I read this article: http://static.patater.com/gbaguy/day3pc.htm

It includes the sentence


But what exactly would happen if you did modify the CS segment register? Why is it so dangerous?

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    CS = code segment. I suppose changing it is equivalent (in some sense) to a perverted jmp. – valdo Sep 4 '12 at 12:55
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    That document seems quite unreliable: "DON'T EVER CHANGE CS!!, but you can read CS like so: mov ds,cs ; put CS's value into DS." Well, in x86 there is no such instruction as mov ds,cs nor any other mov segreg,segreg. To read the value of cs you can either use mov reg,cs; mov ds,reg (where reg can be ax, bx, cx etc...), or push cs; pop ds. Further, if you decide not to ever change cs, all interrupt calls are out of question (eg. BIOS, DOS and Linux services). web.itu.edu.tr/kesgin/mul06/intel/instr/mov.html – nrz Sep 4 '12 at 13:41
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    @nrz: There is no such thing as "Linux services" accessible through far calls (interrupts / syscalls work differently; even though these lead to a change in cs, the caller cannot control what that target cs will be, that's decided by the OS when setting up the IDT entries / syscall msrs). Ack with all else, obviously cs can be changed, just that unless the target code segment exists and is set up in such a way that the target eip is reachable, any such call will cause a #GP fault and the app will abort. – FrankH. Sep 6 '12 at 10:33
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    Just having read the document linked to by the orig question: I do wonder why anyone not ultimately masochistic will these days attempt 16bit x86 assembly programming. If anything, that'll scar your brain and turn you off assembly for the rest of your life... – FrankH. Sep 6 '12 at 10:41
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    @FrankH With "Linux services" I meant int 0x80 (32-bit) or syscall (64-bit). I agree on your comment about why not learn x86 16-bit assembly. I don't see any reason to start learning assembly with x86 16-bit assembly nowadays, even if that's what I started with more than ten years ago (in DOS environment). I'm currently learning Linux 64-bit assembly and I believe it will be useful for many years to come. – nrz Sep 6 '12 at 12:08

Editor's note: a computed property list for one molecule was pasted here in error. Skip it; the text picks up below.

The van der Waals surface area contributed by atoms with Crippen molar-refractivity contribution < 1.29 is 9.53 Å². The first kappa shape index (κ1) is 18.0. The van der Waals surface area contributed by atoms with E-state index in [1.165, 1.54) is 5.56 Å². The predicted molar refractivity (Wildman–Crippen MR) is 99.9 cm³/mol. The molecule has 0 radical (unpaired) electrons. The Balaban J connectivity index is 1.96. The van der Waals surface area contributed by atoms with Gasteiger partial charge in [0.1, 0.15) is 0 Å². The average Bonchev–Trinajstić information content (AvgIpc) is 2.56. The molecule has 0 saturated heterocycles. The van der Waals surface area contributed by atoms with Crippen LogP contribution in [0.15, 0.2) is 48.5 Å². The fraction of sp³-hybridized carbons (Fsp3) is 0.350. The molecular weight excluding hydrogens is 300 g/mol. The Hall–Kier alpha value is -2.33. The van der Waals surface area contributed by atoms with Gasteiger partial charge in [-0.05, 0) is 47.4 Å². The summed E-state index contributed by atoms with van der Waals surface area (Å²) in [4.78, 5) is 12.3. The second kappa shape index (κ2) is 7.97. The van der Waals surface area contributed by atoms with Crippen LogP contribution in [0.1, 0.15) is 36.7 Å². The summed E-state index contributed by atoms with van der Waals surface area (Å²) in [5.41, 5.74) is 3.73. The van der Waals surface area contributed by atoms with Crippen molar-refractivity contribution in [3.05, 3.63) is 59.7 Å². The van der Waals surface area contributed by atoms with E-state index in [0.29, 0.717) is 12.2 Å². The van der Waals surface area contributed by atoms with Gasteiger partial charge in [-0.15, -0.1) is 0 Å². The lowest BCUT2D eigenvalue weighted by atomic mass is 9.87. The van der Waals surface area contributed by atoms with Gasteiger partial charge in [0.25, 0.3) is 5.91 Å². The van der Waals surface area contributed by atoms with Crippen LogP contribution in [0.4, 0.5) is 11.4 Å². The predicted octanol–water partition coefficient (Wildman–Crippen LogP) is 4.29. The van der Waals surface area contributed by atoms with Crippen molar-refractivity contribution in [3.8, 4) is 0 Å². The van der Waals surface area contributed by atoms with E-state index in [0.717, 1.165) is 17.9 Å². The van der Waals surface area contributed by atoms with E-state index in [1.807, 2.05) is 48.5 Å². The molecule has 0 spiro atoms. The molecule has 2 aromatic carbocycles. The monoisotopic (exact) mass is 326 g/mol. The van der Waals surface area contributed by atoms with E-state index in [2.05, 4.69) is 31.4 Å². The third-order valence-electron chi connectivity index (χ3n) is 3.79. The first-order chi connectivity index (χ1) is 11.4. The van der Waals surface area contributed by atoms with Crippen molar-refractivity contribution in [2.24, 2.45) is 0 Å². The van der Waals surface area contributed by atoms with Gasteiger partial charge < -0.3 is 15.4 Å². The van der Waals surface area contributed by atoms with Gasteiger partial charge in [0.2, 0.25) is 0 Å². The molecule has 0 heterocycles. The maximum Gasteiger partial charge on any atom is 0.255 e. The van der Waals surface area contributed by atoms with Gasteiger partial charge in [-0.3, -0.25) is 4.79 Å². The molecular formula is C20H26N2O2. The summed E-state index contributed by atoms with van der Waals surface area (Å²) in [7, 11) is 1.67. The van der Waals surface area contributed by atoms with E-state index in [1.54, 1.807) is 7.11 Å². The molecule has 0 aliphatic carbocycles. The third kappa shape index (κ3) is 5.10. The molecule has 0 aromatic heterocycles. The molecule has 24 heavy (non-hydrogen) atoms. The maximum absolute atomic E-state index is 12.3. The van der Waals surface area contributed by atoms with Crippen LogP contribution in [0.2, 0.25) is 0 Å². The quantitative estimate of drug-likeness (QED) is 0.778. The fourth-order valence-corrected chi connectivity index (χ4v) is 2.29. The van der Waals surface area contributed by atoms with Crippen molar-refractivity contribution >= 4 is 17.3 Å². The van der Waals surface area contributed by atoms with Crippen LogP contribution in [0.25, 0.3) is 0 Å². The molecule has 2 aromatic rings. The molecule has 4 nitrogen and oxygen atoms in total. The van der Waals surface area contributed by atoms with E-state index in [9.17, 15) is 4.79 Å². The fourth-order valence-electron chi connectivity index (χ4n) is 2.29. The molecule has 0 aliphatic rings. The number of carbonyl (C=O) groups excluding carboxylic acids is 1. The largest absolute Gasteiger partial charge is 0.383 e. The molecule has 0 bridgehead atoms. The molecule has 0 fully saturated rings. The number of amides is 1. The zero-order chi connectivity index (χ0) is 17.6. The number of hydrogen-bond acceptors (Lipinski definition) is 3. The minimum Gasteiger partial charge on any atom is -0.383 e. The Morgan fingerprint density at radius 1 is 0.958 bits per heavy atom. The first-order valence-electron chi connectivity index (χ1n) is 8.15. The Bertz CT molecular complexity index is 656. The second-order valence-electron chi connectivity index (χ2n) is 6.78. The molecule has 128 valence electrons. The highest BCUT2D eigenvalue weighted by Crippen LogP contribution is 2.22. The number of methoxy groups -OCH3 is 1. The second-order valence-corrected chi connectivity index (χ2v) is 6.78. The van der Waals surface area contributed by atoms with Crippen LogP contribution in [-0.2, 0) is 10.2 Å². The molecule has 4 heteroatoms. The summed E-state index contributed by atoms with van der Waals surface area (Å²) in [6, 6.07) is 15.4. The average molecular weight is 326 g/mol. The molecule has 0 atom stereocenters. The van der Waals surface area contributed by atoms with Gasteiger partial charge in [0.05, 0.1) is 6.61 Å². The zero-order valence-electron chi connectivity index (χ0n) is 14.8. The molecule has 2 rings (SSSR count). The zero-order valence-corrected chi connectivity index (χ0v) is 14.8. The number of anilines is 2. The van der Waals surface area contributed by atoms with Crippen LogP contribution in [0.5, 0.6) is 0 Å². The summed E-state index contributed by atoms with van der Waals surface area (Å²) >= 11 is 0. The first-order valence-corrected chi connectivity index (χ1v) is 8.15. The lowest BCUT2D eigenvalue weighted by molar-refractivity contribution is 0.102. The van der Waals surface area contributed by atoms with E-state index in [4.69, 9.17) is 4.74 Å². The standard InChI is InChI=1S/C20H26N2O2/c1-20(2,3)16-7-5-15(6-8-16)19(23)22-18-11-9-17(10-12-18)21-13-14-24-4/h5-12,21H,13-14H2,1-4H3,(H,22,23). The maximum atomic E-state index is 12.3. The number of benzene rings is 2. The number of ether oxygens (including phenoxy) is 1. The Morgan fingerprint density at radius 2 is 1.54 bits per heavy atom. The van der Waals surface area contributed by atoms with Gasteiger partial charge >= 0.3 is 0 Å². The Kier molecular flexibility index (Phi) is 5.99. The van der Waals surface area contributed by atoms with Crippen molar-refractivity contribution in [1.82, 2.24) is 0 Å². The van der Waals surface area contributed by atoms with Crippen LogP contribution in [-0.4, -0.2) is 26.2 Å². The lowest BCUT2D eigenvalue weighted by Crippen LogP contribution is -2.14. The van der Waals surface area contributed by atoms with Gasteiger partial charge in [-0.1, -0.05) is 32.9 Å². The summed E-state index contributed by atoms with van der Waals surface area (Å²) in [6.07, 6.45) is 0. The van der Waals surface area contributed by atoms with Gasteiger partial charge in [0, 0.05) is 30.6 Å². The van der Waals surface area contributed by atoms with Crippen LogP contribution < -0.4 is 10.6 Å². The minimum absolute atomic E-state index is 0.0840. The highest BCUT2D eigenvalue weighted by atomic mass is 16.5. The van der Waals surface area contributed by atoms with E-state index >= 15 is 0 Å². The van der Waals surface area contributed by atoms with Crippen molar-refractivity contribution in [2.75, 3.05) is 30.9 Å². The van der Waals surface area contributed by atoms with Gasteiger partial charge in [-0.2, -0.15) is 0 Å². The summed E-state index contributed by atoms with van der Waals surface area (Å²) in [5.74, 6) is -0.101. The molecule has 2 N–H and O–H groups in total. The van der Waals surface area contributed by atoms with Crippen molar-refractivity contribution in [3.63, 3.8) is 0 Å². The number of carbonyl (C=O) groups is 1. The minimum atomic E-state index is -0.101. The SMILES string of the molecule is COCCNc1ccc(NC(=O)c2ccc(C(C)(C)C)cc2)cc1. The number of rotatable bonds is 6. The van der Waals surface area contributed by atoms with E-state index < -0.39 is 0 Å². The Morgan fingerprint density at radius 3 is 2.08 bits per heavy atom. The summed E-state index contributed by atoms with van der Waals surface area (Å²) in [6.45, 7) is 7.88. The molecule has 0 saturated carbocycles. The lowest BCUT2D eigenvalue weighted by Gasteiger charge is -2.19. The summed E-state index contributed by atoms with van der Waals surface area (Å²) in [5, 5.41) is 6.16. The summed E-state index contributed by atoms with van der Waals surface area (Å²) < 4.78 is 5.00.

cs is the code segment. cs:ip, which means cs together with ip (instruction pointer) points to the location of the next instruction. So any change to cs or ip or to both changes the address from where the next instruction will be fetched and executed.

Usually you change cs with a jmp (long jump), call (long call), retf, int3, int or iret. In 8088 and 8086 pop cs is also available (opcode 0x0F). pop cs won't work in 186+, in which the opcode 0x0F is reserved for multibyte instructions. http://en.wikipedia.org/wiki/X86_instruction_listings

There is nothing inherently dangerous in long jump or long call. You just have to know where you jump or call and in protected mode you need to have sufficient priviledges to do it. In 16-bit real mode (eg. DOS) you can jump and call what ever address you wish, eg. jmp 0xF000:0xFFF0 sets cs to 0xF000 and ip to 0xFFF0, which is the start address of BIOS code, and thus reboots the computer. Different memory addresses have different code and thus cause different kinds of results, in theory everything possible can happen (if you jump into BIOS code used for formatting hard-drive, with valid register and/or stack values, then the hard drive will be formatted 'as requested'). In practice jmp's and call's to most addresses probably result in invalid opcode or some other exception (divide by zero, divide overflow, etc.) quite soon.

  • Changing only cs is usually wrong. Normally either cs and xip are changed together or just xip changes. – Alexey Frunze Sep 4 '12 at 16:12
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    @AlexeyFrunze Well, the only way to change only cs without changing/setting ip/eip/rip is pop cs, that is available only in 8088 and 8086. In 186+ you can't change cs without changing/setting also ip/eip/rip. pop cs could possibly be used in obfuscation code targeted for 8088/8086 (or 8088/8086 emulator). – nrz Sep 4 '12 at 16:23

In protected mode and long mode (i.e. not 16-bit mode), segment registers including CS are no longer just an extra 4 bits of address. They index into the table of segment descriptors, with a base + limit (normal base=0 limit=4GiB, i.e. a flat memory model), but also with other attributes.

The code segment descriptor determines the CPU mode (e.g. 32-bit compat mode vs. 64-bit long mode). On a 64-bit kernel, a 64-bit user-space process could make a far jmp to some 32-bit code. This is not useful in practice, and may even break when the OS returns to your process after a context switch.

TODO: dig up a link where someone showed how to do this. I think there was even a recent question about this with a detailed answer about how to even find the right segment numbers.

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